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Omnivore

Democrats are suddenly competitive

Whites have fled the Democratic Party — here’s how the nation got there. Who does the Democratic Party stand for? The primary race between two Democratic candidates for governor in Georgia exposes the larger questions facing the party. Tara Golshan on the Democrats’ new “Better Deal for Our Democracy”, explained. Turning up the heat on Trump: Dems say “culture of corruption” to be focus of midterms. Democrats have finally found their midterm message. “We’re definitely seeing unbridled enthusiasm


Paper Trail

Interview magazine is shutting down after nearly fifty years. Founded by Andy Warhol in 1969, the publication has become entangled in legal challenges from former staffers who claim lost wages worth hundred of thousands of dollars, as well as a charge that the former creative director, Karl Templer, overstepped “the professional line.” The New York

Syllabi

Marriage Reimagined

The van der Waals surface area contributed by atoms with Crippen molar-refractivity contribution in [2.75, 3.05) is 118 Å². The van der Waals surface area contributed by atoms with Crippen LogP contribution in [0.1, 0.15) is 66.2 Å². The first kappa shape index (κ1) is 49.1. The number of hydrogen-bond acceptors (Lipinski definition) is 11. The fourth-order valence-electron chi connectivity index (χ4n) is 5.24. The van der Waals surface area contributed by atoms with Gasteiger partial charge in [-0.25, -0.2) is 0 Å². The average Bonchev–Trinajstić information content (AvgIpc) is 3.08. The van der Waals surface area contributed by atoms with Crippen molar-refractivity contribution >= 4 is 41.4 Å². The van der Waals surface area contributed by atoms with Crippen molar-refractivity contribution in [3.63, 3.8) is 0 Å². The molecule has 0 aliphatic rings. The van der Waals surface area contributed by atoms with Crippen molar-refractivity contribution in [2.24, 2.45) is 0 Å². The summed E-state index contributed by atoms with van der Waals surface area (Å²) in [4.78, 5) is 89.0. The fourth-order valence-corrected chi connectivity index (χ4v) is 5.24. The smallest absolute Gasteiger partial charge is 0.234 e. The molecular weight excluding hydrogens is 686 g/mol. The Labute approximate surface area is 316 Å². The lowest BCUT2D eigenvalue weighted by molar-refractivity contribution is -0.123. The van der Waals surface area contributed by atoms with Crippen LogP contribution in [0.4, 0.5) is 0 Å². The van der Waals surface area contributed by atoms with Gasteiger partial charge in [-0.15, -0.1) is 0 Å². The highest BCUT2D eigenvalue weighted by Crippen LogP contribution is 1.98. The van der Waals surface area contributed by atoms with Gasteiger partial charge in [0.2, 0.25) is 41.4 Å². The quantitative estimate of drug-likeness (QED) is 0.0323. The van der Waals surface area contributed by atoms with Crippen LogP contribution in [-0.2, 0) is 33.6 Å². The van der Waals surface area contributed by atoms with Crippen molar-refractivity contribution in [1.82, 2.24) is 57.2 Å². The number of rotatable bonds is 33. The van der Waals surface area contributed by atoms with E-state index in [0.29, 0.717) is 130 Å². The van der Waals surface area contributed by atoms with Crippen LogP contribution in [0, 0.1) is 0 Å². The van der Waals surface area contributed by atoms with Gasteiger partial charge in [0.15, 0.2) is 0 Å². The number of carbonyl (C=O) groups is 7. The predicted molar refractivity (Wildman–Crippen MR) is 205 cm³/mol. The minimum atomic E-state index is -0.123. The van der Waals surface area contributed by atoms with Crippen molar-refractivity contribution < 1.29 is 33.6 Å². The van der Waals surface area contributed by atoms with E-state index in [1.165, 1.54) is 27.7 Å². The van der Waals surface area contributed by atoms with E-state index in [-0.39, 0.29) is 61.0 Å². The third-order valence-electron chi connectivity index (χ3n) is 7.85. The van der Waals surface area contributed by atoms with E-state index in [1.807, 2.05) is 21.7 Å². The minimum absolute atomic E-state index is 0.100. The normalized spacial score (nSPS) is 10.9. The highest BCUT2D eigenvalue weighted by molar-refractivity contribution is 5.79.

Laura SmithIt is easy to view the vast and varied landscape of marriage in the present day as a radical departure from a more conservative past. But many of these marriage alternatives—including polyamory, open

Daily Review

In a Day’s Work: The Fight to End Sexual Violence Against America’s Most Vulnerable Workers

While #MeToo has exposed the pervasiveness of sexual abuse in a handful of high-profile industries, its priorities have so far reflected broader social hierarchies, giving outsize attention to the experiences of a privileged minority. In a Day’s Work shows us what

Interviews

Wayne Koestenbaum

Ludwig Wittgenstein noted that in representational writing, “one thinks that one is tracing the outline of the thing’s nature . . . and one is merely tracing round the frame through which we look at it.” In Wayne Koestenbaum’s “trance journals”—The Pink Trance Notebooks (2015) and the newly released Camp Marmalade—both the frame and the off-frame are folded into his trans-perspectival impressions.

Video

Bookforum: "Bleeding Hearts"

Essay

A Poet of the Archives: On Susan Howe

Emily LaBarge

Howe has long been interested in distilling signs and symbols, whether “art objects” or words themselves, into something more revelatory. Considering riddles, lost languages, doubled surfaces, spells, magical thinking, and other elusive forms of expression, Howe sounds the depths.

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